Over the past few years, astronomers have observed a new phenomenon, a brief burst of radio waves, lasting only a few milliseconds. It was first seen by chance in 2007, when astronomers went through archival data from the Parkes Radio Telescope in Eastern Australia. Since then we have seen six more such bursts in the Parkes telescope's data and a seventh burst was found in the data from the Arecibo telescope in Puerto Rico. They were almost all discovered long after they had occurred, but then astronomers began to look specifically for them right as they happen.
The characteristics of the event indicated that the source of the burst was up to 5.5 billion light years from Earth. This means that the sources of theses bursts are extremely bright and could perhaps be used as a cosmological tool for measuring and understanding our universe once we come to understand them better.
Now that they had the burst location and as soon as it was observed, a number of other telescopes around the world were alerted - on both ground and in space, in order to make follow-up observations on other wavelengths.
"Using the Swift space telescope we can observe light in the X-ray region and we saw two X-ray sources at that position," explains Daniele Malesani, astrophysicist at the Dark Cosmology Centre, Niels Bohr Institute, University of Copenhagen.
"Together, our observations allowed the team to rule out some of the previously proposed sources for the bursts, including nearby supernovae," explained Carnegie's Mansi Kasliwal who was on the team. "Short gamma-ray bursts are still a possibility, as are distant magnetic neutron stars called magnetars, but not long gamma ray bursts."
Then the two X-ray sources were observed using the Nordic Optical Telescope on La Palma. "We observed in visible light and we could see that there were two quasars, that is to say, active black holes. They had nothing to do with the radio wave bursts, but just happen to be located in the same direction," explains astrophysicist Giorgos Leloudas, Dark Cosmology Centre, Niels Bohr Institute, University of Copenhagen and Weizmann Institute, Israel.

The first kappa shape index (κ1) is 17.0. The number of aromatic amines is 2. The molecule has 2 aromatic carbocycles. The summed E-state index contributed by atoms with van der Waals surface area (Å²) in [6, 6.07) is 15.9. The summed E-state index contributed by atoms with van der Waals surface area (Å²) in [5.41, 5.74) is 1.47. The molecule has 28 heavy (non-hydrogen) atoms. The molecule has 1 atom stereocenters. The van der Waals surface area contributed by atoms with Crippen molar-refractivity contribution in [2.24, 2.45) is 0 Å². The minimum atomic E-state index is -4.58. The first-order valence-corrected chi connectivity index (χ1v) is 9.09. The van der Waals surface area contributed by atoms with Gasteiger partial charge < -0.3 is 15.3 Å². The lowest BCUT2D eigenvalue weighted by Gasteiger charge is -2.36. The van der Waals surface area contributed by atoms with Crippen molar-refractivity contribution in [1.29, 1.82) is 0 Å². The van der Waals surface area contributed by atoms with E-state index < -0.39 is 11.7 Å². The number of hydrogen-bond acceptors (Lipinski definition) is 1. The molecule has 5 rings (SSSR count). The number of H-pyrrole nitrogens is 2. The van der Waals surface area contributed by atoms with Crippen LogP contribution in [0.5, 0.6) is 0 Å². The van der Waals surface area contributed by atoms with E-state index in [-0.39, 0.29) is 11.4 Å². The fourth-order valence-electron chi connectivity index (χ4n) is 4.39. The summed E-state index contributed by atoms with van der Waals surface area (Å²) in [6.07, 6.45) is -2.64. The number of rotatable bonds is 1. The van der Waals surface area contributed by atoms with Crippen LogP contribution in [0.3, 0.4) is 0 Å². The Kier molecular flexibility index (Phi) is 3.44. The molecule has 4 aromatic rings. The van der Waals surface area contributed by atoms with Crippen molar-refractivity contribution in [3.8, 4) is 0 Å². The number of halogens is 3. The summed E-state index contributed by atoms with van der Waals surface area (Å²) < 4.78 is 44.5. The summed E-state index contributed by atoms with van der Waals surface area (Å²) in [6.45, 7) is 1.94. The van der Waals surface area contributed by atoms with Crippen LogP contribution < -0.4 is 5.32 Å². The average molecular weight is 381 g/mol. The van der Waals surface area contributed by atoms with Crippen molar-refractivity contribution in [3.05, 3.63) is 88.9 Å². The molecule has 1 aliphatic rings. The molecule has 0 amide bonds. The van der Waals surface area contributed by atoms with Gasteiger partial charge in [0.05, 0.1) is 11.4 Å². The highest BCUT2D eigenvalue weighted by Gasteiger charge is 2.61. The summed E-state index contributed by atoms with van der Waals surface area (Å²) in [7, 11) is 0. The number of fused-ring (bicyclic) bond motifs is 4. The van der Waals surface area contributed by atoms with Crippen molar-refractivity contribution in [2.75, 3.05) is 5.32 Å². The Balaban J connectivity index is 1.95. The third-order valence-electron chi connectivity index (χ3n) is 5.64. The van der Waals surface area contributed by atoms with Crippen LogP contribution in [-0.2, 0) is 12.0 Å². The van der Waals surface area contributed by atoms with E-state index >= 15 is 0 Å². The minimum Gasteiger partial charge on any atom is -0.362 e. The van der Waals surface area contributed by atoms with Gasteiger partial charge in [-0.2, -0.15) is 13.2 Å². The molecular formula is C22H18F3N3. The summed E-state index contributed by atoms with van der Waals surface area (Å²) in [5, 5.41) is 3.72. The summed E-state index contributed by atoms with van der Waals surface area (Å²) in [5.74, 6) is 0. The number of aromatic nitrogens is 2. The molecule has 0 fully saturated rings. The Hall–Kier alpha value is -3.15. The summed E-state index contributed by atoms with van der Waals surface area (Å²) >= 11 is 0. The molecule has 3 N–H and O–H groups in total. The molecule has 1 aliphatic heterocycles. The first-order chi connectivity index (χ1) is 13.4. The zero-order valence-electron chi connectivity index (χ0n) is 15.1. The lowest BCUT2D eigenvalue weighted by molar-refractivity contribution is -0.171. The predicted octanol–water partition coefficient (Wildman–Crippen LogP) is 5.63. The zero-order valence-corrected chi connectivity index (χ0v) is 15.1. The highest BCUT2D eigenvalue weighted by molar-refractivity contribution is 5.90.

So now what? Even though they captured the radio wave burst while it was happening and could immediately make follow-up observations at other wavelengths ranging from infrared light, visible light, ultraviolet light and X-ray waves, they found nothing. But did they discover anything?
"We found out what it wasn't. The burst could have hurled out as much energy in a few milliseconds as the Sun does in an entire day. But the fact that we did not see light in other wavelengths eliminates a number of astronomical phenomena that are associated with violent events such as gamma-ray bursts from exploding stars and supernovae, which were otherwise candidates for the burst," explains Daniele Malesani.
But the burst left another clue. The Parkes detection system captured the polarisation of the light. Polarisation is the direction in which electromagnetic waves oscillate and they can be linearly or circularly polarised. The signal from the radio wave burst was more than 20 percent circularly polarised and it suggests that there is a magnetic field in the vicinity.
"The theories are now that the radio wave burst might be linked to a very compact type of object - such as neutron stars or black holes and the bursts could be connected to collisions or 'star quakes'. Now we know more about what we should be looking for," says Daniele Malesani.
The Daily Galaxy via Carnegie Institue and University of Copenhagen/Neils Bohr Institute
Image credit: Malesani/Petroff